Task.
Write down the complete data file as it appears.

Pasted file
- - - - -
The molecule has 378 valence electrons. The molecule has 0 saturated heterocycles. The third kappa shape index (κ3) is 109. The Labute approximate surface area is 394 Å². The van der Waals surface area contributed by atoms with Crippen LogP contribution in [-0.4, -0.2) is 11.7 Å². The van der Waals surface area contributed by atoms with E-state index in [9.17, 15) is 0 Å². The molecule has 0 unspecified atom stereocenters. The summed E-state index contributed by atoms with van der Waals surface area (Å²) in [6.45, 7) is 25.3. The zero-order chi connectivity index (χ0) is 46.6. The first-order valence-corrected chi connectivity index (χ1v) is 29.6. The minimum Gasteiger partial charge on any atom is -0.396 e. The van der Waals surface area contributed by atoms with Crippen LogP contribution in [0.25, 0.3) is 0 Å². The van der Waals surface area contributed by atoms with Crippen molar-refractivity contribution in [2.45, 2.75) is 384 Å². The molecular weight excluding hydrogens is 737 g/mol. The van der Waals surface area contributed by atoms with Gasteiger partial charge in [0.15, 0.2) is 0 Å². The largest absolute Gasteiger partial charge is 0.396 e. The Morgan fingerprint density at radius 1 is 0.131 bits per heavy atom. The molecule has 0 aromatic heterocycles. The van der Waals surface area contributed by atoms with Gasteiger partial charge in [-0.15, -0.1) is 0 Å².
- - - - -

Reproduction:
The molecule has 378 valence electrons. The molecule has 0 saturated heterocycles. The third kappa shape index (κ3) is 109. The Labute approximate surface area is 394 Å². The van der Waals surface area contributed by atoms with Crippen LogP contribution in [-0.4, -0.2) is 11.7 Å². The van der Waals surface area contributed by atoms with E-state index in [9.17, 15) is 0 Å². The molecule has 0 unspecified atom stereocenters. The summed E-state index contributed by atoms with van der Waals surface area (Å²) in [6.45, 7) is 25.3. The zero-order chi connectivity index (χ0) is 46.6. The first-order valence-corrected chi connectivity index (χ1v) is 29.6. The minimum Gasteiger partial charge on any atom is -0.396 e. The van der Waals surface area contributed by atoms with Crippen LogP contribution in [0.25, 0.3) is 0 Å². The van der Waals surface area contributed by atoms with Crippen molar-refractivity contribution in [2.45, 2.75) is 384 Å². The molecular weight excluding hydrogens is 737 g/mol. The van der Waals surface area contributed by atoms with Gasteiger partial charge in [0.15, 0.2) is 0 Å². The largest absolute Gasteiger partial charge is 0.396 e. The Morgan fingerprint density at radius 1 is 0.131 bits per heavy atom. The molecule has 0 aromatic heterocycles. The van der Waals surface area contributed by atoms with Gasteiger partial charge in [-0.15, -0.1) is 0 Å².